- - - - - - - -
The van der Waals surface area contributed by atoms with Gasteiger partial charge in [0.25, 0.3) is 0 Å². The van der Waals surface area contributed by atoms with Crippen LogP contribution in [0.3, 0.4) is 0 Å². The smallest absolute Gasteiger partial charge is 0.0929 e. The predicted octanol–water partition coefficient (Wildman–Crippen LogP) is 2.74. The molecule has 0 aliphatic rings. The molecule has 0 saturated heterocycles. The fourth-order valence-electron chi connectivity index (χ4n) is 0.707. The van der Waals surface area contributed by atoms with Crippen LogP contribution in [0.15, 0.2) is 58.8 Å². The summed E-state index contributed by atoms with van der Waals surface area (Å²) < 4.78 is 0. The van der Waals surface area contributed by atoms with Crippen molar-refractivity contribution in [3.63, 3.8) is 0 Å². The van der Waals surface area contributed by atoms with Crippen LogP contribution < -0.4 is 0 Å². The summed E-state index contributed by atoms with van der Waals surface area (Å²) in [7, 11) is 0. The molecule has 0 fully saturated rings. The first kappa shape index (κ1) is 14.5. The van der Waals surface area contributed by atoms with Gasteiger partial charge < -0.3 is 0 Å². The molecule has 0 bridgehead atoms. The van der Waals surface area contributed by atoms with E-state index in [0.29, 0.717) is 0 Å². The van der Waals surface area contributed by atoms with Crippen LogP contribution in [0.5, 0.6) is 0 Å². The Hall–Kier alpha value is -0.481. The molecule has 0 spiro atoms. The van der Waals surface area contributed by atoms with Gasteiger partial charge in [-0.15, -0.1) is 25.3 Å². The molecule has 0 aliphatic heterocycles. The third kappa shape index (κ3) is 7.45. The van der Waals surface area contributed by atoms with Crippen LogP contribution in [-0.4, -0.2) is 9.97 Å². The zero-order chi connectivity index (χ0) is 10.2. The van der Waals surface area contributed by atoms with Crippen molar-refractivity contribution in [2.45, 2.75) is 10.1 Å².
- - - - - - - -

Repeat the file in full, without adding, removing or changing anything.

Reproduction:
The van der Waals surface area contributed by atoms with Gasteiger partial charge in [0.25, 0.3) is 0 Å². The van der Waals surface area contributed by atoms with Crippen LogP contribution in [0.3, 0.4) is 0 Å². The smallest absolute Gasteiger partial charge is 0.0929 e. The predicted octanol–water partition coefficient (Wildman–Crippen LogP) is 2.74. The molecule has 0 aliphatic rings. The molecule has 0 saturated heterocycles. The fourth-order valence-electron chi connectivity index (χ4n) is 0.707. The van der Waals surface area contributed by atoms with Crippen LogP contribution in [0.15, 0.2) is 58.8 Å². The summed E-state index contributed by atoms with van der Waals surface area (Å²) < 4.78 is 0. The van der Waals surface area contributed by atoms with Crippen molar-refractivity contribution in [3.63, 3.8) is 0 Å². The van der Waals surface area contributed by atoms with Crippen LogP contribution < -0.4 is 0 Å². The summed E-state index contributed by atoms with van der Waals surface area (Å²) in [7, 11) is 0. The molecule has 0 fully saturated rings. The first kappa shape index (κ1) is 14.5. The van der Waals surface area contributed by atoms with Gasteiger partial charge < -0.3 is 0 Å². The molecule has 0 bridgehead atoms. The van der Waals surface area contributed by atoms with E-state index in [0.29, 0.717) is 0 Å². The van der Waals surface area contributed by atoms with Crippen LogP contribution in [0.5, 0.6) is 0 Å². The Hall–Kier alpha value is -0.481. The molecule has 0 spiro atoms. The van der Waals surface area contributed by atoms with Gasteiger partial charge in [-0.15, -0.1) is 25.3 Å². The molecule has 0 aliphatic heterocycles. The third kappa shape index (κ3) is 7.45. The van der Waals surface area contributed by atoms with Crippen LogP contribution in [-0.4, -0.2) is 9.97 Å². The zero-order chi connectivity index (χ0) is 10.2. The van der Waals surface area contributed by atoms with Crippen molar-refractivity contribution in [2.45, 2.75) is 10.1 Å².